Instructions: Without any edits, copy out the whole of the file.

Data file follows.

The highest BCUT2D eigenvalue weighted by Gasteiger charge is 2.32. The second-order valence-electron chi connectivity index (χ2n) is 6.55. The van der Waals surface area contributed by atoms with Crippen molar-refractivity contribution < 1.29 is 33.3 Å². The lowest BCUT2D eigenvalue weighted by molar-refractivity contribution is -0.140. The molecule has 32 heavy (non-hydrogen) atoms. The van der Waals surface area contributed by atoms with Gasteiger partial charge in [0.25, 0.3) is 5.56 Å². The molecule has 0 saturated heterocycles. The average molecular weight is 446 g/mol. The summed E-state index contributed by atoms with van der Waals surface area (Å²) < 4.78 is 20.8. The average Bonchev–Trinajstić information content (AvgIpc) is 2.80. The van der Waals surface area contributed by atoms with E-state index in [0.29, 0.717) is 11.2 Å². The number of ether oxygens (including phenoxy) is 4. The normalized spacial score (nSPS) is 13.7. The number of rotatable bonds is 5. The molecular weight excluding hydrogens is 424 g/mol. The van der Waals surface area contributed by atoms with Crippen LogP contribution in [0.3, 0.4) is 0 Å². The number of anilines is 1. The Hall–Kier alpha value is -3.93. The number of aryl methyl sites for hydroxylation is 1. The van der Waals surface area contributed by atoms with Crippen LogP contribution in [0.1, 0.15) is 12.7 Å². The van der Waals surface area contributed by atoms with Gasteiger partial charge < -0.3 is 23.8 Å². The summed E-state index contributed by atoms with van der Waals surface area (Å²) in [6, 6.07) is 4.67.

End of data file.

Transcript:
The highest BCUT2D eigenvalue weighted by Gasteiger charge is 2.32. The second-order valence-electron chi connectivity index (χ2n) is 6.55. The van der Waals surface area contributed by atoms with Crippen molar-refractivity contribution < 1.29 is 33.3 Å². The lowest BCUT2D eigenvalue weighted by molar-refractivity contribution is -0.140. The molecule has 32 heavy (non-hydrogen) atoms. The van der Waals surface area contributed by atoms with Gasteiger partial charge in [0.25, 0.3) is 5.56 Å². The molecule has 0 saturated heterocycles. The average molecular weight is 446 g/mol. The summed E-state index contributed by atoms with van der Waals surface area (Å²) < 4.78 is 20.8. The average Bonchev–Trinajstić information content (AvgIpc) is 2.80. The van der Waals surface area contributed by atoms with E-state index in [0.29, 0.717) is 11.2 Å². The number of ether oxygens (including phenoxy) is 4. The normalized spacial score (nSPS) is 13.7. The number of rotatable bonds is 5. The molecular weight excluding hydrogens is 424 g/mol. The van der Waals surface area contributed by atoms with Crippen LogP contribution in [0.3, 0.4) is 0 Å². The number of anilines is 1. The Hall–Kier alpha value is -3.93. The number of aryl methyl sites for hydroxylation is 1. The van der Waals surface area contributed by atoms with Crippen LogP contribution in [0.1, 0.15) is 12.7 Å². The van der Waals surface area contributed by atoms with Gasteiger partial charge < -0.3 is 23.8 Å². The summed E-state index contributed by atoms with van der Waals surface area (Å²) in [6, 6.07) is 4.67.